Al-Qaeda leader Ayman al-Zawahiri called on Muslims across the globe to fight Americans in a video published by the terror organization on the 17th anniversary of the 9/11 attacks in the US.
In the 30-minute video, entitled "How do we face America?," Zawahiri, who replaced Osama bin Laden at the head of the terrorist group after his assassination in 2011, portrayed the United States as a religious enemy of Muslims, using the relocation of the US Embassy in Israel from Tel Aviv to Jerusalem as one of the examples of said religious enmity.
"America [is] the number one enemy of Muslims… despite of its professed secularism," Zawahiri said in the video.
"Seventeen years have passed since [former US President George W.] Bush launched his crusader war against Muslims, a war linked with the historical enmity directed towards Islam from its dawn to this very day," he continued.
As he talked, he described his vision of the US' strategy against its enemies, saying Washington uses alliances to offset the costs of its wars and attempts to fragment its enemies with disinformation, among other tactics. He concluded by describing Americans as "weak, humble beings like the rest of mankind" and urged Muslims to strike "on the enemy's turf."
Zawahiri listed 14 directives to fight the United States, including an appeal for Muslim unity and for jihadists to close ranks.
Al-Qaeda, which lost the spotlight after the booming expansion of its top rival, the Islamic State, in 2014, took that time to reorganize itself and expand, experts say. The organization now has a strong presence all across northern Africa, according to infographics provided by the Sun, including in Tunisia and Libya, where it is particularly strong. The group also has a significant presence in India and Uzbekistan, but its main strongholds are Afghanistan, Pakistan, Somalia and Yemen.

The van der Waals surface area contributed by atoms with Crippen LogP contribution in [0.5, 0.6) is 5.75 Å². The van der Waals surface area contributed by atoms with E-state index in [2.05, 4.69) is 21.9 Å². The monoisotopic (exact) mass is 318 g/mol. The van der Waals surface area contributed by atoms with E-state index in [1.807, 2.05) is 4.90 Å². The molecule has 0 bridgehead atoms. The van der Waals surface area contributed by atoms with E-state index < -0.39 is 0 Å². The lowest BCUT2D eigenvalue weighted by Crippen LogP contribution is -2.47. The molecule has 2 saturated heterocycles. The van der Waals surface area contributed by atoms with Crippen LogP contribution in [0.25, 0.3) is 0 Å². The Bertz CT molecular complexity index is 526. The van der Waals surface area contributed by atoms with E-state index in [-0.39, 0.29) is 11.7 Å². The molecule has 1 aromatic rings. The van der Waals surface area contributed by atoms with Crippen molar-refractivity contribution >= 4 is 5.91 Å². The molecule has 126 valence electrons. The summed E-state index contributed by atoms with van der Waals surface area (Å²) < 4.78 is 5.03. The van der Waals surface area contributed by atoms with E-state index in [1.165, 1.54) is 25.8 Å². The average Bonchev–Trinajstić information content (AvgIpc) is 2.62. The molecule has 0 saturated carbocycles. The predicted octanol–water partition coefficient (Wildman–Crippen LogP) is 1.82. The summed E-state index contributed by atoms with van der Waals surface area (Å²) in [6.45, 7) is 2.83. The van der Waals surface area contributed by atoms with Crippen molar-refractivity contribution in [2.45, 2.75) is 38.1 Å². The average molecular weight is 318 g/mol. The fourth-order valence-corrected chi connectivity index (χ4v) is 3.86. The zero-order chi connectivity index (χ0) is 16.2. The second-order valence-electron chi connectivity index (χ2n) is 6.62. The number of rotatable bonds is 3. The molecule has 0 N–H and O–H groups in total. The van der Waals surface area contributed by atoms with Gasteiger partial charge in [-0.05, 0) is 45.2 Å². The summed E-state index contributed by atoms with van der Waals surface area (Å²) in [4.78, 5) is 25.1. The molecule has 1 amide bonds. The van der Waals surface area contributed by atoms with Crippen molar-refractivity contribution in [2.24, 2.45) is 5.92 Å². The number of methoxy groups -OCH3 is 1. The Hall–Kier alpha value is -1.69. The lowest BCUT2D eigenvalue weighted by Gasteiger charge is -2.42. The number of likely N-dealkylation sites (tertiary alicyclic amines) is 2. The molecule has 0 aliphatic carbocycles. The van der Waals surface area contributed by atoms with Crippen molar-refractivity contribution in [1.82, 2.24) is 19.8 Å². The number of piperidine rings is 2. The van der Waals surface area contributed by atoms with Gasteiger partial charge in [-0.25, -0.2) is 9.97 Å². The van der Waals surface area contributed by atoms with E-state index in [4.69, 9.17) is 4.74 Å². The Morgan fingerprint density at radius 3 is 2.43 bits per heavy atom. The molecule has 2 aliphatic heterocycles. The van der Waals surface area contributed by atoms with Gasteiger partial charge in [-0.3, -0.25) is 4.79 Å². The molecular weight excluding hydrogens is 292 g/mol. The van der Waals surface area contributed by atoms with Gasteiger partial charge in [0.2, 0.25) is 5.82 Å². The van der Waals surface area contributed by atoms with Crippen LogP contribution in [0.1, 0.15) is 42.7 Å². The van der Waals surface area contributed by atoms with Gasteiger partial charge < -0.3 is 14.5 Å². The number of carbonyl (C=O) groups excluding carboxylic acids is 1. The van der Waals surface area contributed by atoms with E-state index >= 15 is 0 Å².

Despite the heavy-handed backlash that followed the 9/11 attack, the group is far from being destroyed.
"One-third of al-Qaeda's leadership was killed or captured in the following year" after the 9/11 attack, the Wire reports on the issue. "The group lost its safe haven in Afghanistan, including its extensive training infrastructure there. Its surviving members were on the run or in hiding. Though it took nearly 10 years, the US succeeded in killing al-Qaeda's founding leader, Osama bin Laden. Since 2014, al-Qaeda has been overshadowed by its former ally al-Qaeda in Iraq, now calling itself the Islamic State."
As international forces drive terrorists and militants from a variety of groups from Syria and Iraq, they are likely to realign themselves with al-Qaeda, UN experts told the Security Council in July.
"Al-Qaeda's leadership demonstrates strategic patience, and its regional affiliates exercise good tactical judgement, embedding themselves in local issues and becoming players," the report said at the time.